Jesus made this sobering statement, “I have come in my Father’s name, and you do not accept me; but if someone else comes in his own name, you will accept him. How can you believe if you accept praises from one another, yet make no effort to obtain the praise that comes from the only God? Do not think that I will accuse you before the father. There is one that accuses you, namely Moses, in whom you trust. For if you had believed Moses you would also have believed me, because he wrote of me. But if you do not believe his writings, how shall you believe my words” (Jn. 5:43-47).
Jesus insisted that prayer should yield visible results. It is not just a Christian concept, but human nature demands it. In his Sermon on the Mount He said this, “If you then, who are evil, know how to give good gifts to your children, how much more will your Father who is in heaven give good things to those who ask him” (Mt. 7:11)? King Hezekiah faced death. He prayed to the God of Israel and the Lord added fifteen years to his life (II Ki. 20:1-6). I, too, cried to the Lord when I was twelve, twenty-one and in my sixties with cancer and God granted me extensions. I am proof that the results of prayer are visible; not just because I am alive, but also with what I am doing to help others answer their own prayers.
I have come to realize, that I lacked insight into my petitions because I do not think l like a child. Jesus stunned the people in his day with these words, “I thank you, Father, Lord of heaven and earth for hiding these things from the wise and understanding and revealing them to babes. Yes, Father, it pleased you to reveal your will to children” (Mt. 11:25-26).
Paul, the Gentile Apostle, wrote to his Roman Christians, “Owe no one anything, except to love one another; for he who loves his neighbor has fulfilled the law. The commandments, ‘You shall not commit adultery, you shall not kill, you shall not steal, you shall not covet,’ and any other commandment, are summed up in this sentence, ‘You shall love your neighbor as yourself.’ Love does no wrong to a neighbor; therefore love is the fulfilling of the law” (Ro. 13:8-10). Jesus was far more specific what we should pray for, after we have fulfilled some definite obligations. “And forgive us our debts, as we have forgiven our debtors; and lead us not into temptation, but deliver us from evil. For if you forgive men their trespasses, your heavenly Father also will forgive you; but if you do not forgive men their trespasses, neither will your father forgive your trespasses” (Mt. 6:12-15).
The second half of the prayer deals with human concerns for food. This one begins with our daily need for bread. Jesus told his disciple to pray thus: “The daily bread, give to us today.” How does God feed us daily? He does not sow or reap, nor does God grind the seed into flour and then bake it in an oven. How then does God feed man or even the animals? We are told that God takes care of the birds that neither sow nor reap or gather in barns (Lk. 12:24). Are the birds sitting in their nests and is the Lord carrying food to them? Of course, He does no such thing. Birds happen to be very busy. They spend most of their time gathering food. They even fight each other over a crumb. It appears, that the birds just exist to fill their little bodies. Man is not like that. He was created for a higher purpose than to gathering only food.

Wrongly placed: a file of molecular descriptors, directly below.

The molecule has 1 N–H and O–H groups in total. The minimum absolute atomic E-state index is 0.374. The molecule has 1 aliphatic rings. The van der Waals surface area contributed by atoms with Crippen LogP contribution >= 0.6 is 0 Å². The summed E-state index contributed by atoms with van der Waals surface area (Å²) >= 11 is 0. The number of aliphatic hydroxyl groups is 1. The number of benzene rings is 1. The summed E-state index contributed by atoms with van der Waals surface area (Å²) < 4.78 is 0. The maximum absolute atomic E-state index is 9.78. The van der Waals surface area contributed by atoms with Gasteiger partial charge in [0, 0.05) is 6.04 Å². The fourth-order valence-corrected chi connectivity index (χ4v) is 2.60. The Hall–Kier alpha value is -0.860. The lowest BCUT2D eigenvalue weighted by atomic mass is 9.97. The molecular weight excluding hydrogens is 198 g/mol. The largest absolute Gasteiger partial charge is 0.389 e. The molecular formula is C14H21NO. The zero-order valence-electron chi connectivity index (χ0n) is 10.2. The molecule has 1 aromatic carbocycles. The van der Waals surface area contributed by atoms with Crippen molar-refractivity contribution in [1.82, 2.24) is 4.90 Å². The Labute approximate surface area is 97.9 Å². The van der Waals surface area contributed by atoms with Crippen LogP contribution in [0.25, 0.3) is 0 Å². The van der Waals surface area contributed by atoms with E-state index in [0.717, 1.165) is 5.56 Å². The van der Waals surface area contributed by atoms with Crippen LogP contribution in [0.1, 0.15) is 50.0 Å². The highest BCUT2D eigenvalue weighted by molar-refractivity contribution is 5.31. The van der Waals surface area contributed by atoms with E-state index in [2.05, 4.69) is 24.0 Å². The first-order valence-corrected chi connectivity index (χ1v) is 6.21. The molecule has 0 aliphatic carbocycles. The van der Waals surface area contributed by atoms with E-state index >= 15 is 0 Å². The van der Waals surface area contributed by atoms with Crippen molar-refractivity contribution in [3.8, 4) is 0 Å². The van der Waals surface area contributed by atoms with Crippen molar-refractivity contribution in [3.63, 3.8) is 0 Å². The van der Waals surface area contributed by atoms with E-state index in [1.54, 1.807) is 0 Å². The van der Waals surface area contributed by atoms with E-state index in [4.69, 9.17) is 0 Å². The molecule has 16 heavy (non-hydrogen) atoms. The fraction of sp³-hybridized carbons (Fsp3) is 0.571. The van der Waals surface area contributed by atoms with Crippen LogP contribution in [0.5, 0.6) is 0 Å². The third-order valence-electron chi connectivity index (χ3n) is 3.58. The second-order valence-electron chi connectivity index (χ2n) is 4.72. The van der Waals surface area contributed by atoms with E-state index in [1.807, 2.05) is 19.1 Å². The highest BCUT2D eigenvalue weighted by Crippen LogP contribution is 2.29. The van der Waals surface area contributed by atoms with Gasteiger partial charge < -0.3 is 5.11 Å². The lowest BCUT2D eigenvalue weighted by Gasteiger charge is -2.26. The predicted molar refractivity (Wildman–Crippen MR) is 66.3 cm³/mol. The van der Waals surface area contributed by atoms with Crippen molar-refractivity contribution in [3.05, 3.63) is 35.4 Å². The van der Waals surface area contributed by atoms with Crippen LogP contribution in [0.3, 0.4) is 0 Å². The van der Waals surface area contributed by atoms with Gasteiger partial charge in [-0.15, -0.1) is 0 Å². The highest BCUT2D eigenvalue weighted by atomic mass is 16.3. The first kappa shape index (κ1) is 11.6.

Once the Fathers has been properly addressed and approached through the name of His son, one must then request that His kingdom come to earth and His will be done as it is being done in heaven. This request is like a crossword puzzle. It can only be solved within the framework of the puzzle. In a similar way, prayer can only be answered effectively within the realm of God’s kingdom, which represents his work on earth. Only the kingdom provides the conditions in which prayer can thrive and prosper. It does not mean that the Lord cannot be heard by those outside this kingdom; but those that live within His will have a much better chance to receive both answers and support from the other members of the kingdom. The environment of the kingdom is much more conducive to those in need than the world. The kingdom of Jesus represents a world where people have come from all walks of life, good and bad to find refuge in the arms of Christ their savior and comforter. Here they have been forgiven, reconciled and accepted into the family of God. And it is in the kingdom that they find sympathy and assistance. Jesus, the founder of the kingdom, promised that no one shall be turned away that turns to him and abides within his domain (Jn. 6:37).
Jesus held that we must always pray and never give up. Sooner than later, our heavenly Father will do what is best and what is right for us (Lk. 18:1). He, Himself, prayed after His baptism (Lk. 3:21), often alone before an important decision (Mk. 3:35; 6:46), and before He was betrayed (Mk. 14:32-38). Jesus preferred the “closed to public prayer” (Mt. 6:6), and He was against long prayers with unnecessary words (Mt. 6:5). He believed that prayer was a deterrent for temptations (Lk. 22:40, 46), and that prayer could alter conditions like persecution or tribulation (Mt. 24:20). And Jesus practiced and taught intercessory prayer (Lk. 6:28; 22:32; Jn. 14:16; 16:26; 17:15-20).